What is Employment Practices Liability Insurance (EPLI)?
CPA firms obtain EPLI to help safeguard their business when there is an allegation resulting from discrimination, harassment, or another type of wrongful occurrence in the course of employment that is in violation of federal, state or local law, common or statuary.
Why should a professional services firm consider buying an EPLI policy?
The AICPA recommends that Employment Practices Liability insurance be a part of a CPA firm’s insurance portfolio.
In addition to helping safeguard a firm’s assets, some policies offer risk management and educational services for employment practices. Insurers now provide loss prevention guidelines in written material and live seminars. Some plans provide guidelines for routine employment practices, including hiring, investigating complaints, establishing harassment policies, downsizing rules, oversight of possible discrimination, drafting of employment guides, and conducting employee and management employment practices seminars.
In recent years, the cost of EPLI coverage has dropped dramatically, with insurers tailoring policies for small-to-mid sized firms. These new pricing structures are truly affordable, especially when you consider the average cost of defending an EPL claim is $50,000, plus lost time, damage to reputation and high stress surrounding a claim.
What types of claims are specifically covered under EPLI?
Employment practices liability insurance covers three general areas: sexual harassment and hostile work environment claims; all classes of discrimination (sex, race, age, religion, nationality, family, disability and pay, etc.); and wrongful discharge cases due to reengineering, downsizing, and mergers and acquisitions.
Are CPA firms a vulnerable class for claims?
Yes. CPA firms performing professional services are highly vulnerable to employment practices liability claims. The intense work and lengthy hours typical in these types of firms can create an atmosphere ripe for hostile work environment claims. Employment discrimination, wrongful discharge, and sexual harassment are prevalent claims for professional services firms.
What are some examples of claims against this class of firms?
Here are three claim scenarios against this class of firm:
Case 1: In a case tried in Chicago, a partner in a small professional services firm was accused of making sexual advances against a young female employee. The partner, who was married with a family, denied any sexual contact whatsoever. The jury, siding with the plaintiff, awarded a multi-million dollar judgment, which bankrupted the partnership.
Case 2: A partnership failed to promote a minority employee to partner. The employee claimed the decision was based on race; the partnership said the decision was based solely on merit. The jury awarded the plaintiff over $3 million.
Case 3: A female partner was voted out of a partnership for lack of productivity after she had a child.
These examples show that the causes of employment practices liability actions vary.
These claim scenarios may not be typical, and a same or similar outcome is not guaranteed. They are intended for informational purposes.
Doesn't professional liability insurance cover employment-related claims?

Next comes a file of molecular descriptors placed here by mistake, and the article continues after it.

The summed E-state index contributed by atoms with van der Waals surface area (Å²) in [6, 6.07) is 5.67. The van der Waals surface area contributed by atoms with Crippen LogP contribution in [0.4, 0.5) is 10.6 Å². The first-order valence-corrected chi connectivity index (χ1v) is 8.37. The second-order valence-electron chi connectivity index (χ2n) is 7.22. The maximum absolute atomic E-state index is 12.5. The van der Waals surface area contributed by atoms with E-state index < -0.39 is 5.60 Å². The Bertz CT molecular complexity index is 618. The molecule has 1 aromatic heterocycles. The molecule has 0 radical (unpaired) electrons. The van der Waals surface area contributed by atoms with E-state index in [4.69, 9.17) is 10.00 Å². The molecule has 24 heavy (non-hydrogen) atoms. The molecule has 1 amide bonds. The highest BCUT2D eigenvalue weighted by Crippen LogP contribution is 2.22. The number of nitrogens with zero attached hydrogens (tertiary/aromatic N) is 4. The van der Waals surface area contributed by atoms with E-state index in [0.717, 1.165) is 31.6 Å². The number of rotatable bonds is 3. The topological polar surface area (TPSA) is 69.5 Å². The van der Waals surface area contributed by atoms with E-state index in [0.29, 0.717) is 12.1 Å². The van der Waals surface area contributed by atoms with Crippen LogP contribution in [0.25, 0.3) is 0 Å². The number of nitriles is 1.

Typically, no. Most professional liability policies include an Insured vs. Insured exclusion precluding claims by employees against employers and partner/owners against partner/owners. These types of claims are excluded under the definition of professional services because employees are not clients and they’re not receiving covered "professional services." There is often a specific Employment Practices exclusion in a professional liability policy.
Many business owners carry a Business Office Policy (BOP) with Comprehensive General Liability (CGL) Coverage. Doesn't that cover employment-related cases?
Typically, no. It should not be considered standard that BOP and CGL policies cover employment-related issues. Even with these policies in place, a firm should consider the following factors when evaluating its potential exposure:
First, these policies are written on an “occurrence” basis with the intention to insure a particular event. This occurrence requirement raises the issue of whether an employment-related case is a sudden event, which would be covered, or a continuous exposure to conditions, which may not be covered.
Secondly, BOP and CGL policies require losses to result from an unintended, unpredictable or fortuitous event. Employment-related incidents often do not occur accidentally but rather happen intentionally. While BOP and CGL policies cover bodily injury, humiliation and mental anguish typically are not included in the definition of bodily injury. Since most EPL claims involve injuries that are not physical, these types of claims are usually excluded.
Most importantly, many BOPs and CGLs now have a specific Employment-related Practices Exclusion "for claims arising out of or in the course of employment." Workers’ Compensation policies generally treat work-related claims as Bodily Injury and do not address intangible emotional distress claims from employment practices claims. Insurers will often raise "coverage" issues when presented with employment-related claims on non-Employment Practices Liability Insurance policies. An insured may have to first seek a coverage decision before addressing the merits of the employment-related claim.
This is why it’s good practice to obtain separate EPLI coverage for employment-related exposures.
In addition to potential suits from employees, firms may experience claims of discrimination from their clients. Do any policies cover this type of complaint?
Yes. Some EPLI policies provide third-party coverage. This feature specifically covers liability for discrimination and sexual harassment claims by clients, vendors or other non-employees.
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